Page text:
The core is served with a thick coating of wet jute, yarn or hemp (h), forming a soft bed for the sheath, and, to secure immunity from the ravages of submarine boring animals, e.g.
Should these tests prove satisfactory the core is served with jute yarn, coiled in water-tight tanks, and surrounded with salt water.
The jute industry is concentrated in a few large factories, which from 1887 onwards have more than supplied the home market, and have begun considerably to export.
It is a centre of the jute trade.
Camphor, sugar, tea, indigo, ground peanuts, jute, hemp, oil and rattans are all articles of export.
Ramie fibre and jute are available for coarse cloth; cotton weaving is almost non-existent.
Yarns, textile goods and weaving industries generally have not attained any great dimensions, but there are large jute-spinning mills and factories for cotton-wool and cotton driving - belts.
An enormous development of agricultural resources has taken place within the Brahmaputra basin of late years, chiefly in the direction of tea cultivation, as well as in the production of jute and silk.
Besides wool, leading imports are jute, cotton, flax, timber, petroleum, coal, pitch, wine, cereals, oil-seeds and oil-cake, nitrate of soda and other chemical products, and metals.
The industries include the spinning of jute, flax, hemp and cotton, iron-founding, brewing, and the manufacture of machinery, fishing-nets, sailcloth, sacks, casks, and soap. There are also saw-and flour-mills, petroleum refineries and oil-works.
Besides rice, the products of the countryinclude tea, tobacco, cotton, cinnamon, precious woods and rubber; coffee, pepper, sugar-canes and jute are cultivated to a minor extent.
Other important manufactures are iron and steel, slaughtering and meat-packing products, boots and shoes, cigars, furniture, men's clothing, hosiery and knit goods, jute and jute goods, linen-thread, malt liquors, brick, cement, barbed wire, wire nails and planing-mill products.
Were: combined textiles (not including flax, hemp and jute products) in 1900, $77,998,396; in 1905, $103,096, 311; foundry and machine shop products in 1900, $13,269,086; in 1905, $16,338,512; woollen goods in 1900, $5,330,550; in 1905, $8,163,167; rubber boots and shoes in 1 9 00, $8,034,417; electrical machinery, apparatus and supplies in 1900, $5,113,292; in 1905, $5,435,474; silversmithing and silverware in 1900, $4,249,190; in 1905, $5,323,264; gold and silver, reducing and refining (not from ore) in 1900, $3,484,454; in 1905, $4,260,698; cotton small wares in 1900, $2,379,500; in 1 905, $3,944, 60 7; hosiery and knit goods in 1900, $2,713,850; in 1905, $3,344,655; silk and silk goods in 1900, $1,311,333; in 1905, $2,555,986.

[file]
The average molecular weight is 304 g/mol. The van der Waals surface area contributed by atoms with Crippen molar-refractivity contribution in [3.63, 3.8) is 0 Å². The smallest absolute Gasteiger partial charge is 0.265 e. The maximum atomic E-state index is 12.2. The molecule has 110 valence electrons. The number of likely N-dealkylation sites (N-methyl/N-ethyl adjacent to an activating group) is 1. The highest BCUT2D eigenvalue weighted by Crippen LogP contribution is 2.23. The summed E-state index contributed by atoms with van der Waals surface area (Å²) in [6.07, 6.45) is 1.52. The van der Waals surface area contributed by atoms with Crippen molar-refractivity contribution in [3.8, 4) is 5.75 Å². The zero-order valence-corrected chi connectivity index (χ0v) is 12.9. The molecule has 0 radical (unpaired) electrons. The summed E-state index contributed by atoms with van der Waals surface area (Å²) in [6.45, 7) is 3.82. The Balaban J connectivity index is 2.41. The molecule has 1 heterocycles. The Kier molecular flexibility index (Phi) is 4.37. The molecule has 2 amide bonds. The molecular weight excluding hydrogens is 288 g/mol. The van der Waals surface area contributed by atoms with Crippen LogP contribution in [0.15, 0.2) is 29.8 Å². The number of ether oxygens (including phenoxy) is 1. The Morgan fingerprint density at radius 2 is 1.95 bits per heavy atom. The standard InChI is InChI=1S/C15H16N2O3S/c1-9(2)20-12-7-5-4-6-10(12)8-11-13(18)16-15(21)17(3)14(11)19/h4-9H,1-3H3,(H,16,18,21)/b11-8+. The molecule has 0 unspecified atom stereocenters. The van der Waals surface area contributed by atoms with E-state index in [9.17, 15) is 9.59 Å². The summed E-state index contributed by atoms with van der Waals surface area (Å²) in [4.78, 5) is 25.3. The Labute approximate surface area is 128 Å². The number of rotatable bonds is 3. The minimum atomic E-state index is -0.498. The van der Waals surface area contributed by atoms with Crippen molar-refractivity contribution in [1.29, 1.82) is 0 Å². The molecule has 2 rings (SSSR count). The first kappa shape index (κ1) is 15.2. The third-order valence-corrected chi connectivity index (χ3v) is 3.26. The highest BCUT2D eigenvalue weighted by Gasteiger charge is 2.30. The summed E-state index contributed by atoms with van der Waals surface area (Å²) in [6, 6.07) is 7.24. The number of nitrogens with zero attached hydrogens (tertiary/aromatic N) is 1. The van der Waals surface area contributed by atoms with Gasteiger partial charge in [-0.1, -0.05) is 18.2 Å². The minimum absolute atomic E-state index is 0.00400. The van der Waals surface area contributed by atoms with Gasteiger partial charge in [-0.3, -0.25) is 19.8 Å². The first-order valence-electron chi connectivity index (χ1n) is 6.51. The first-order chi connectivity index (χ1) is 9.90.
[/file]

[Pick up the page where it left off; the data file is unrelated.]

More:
It has a Protestant and a Roman Catholic church, and is the seat of considerable industries; notably wool-combing, weaving, jute-spinning and the manufacture of linoleum.
The vats are fitted with filters made of coco-nut matting and jute cloth supported on wooden frames.
The industries embrace engine-building, the manufacture of railway carriages a11d plant, scientific instruments, porcelain, tobacco and cigars, lithography, jute-spinning, iron-founding, brewing and gardening.
The industries comprise the manufacture of cloth, industrial machines, sugar-refining, jute fabrics and brewing.
Jute is manufactured at Bielefeld and cotton goods in the W.
Other industries are engineering, shipbuilding and brewing, and there are cloth, jute, hat, wood-pulp and paper factories.
Its principal industries are jute spinning and weaving, and the manufacture of porcelain, flags, machinery and beer, and it has some trade in wine.
Philadelphia, the Atlantic port, exports chiefly petroleum, coal, grain and flour, and imports chiefly iron ore, sugar, drugs and chemicals, manufactured iron, hemp, jute and flax.
Linen, flax, jute and wool are also spun and woven.
It has manufactures of jute and machinery, brewing and iron-founding.
The greatest activity is shown in the cotton industry, which flourishes especially in the Twente district of Overysel, where jute is also worked into sacks.
Next in importance come those of tobacco, snuff, cigars, the making of cigar boxes, jute-spinning, distilling, sugar refining and the shelling of rice.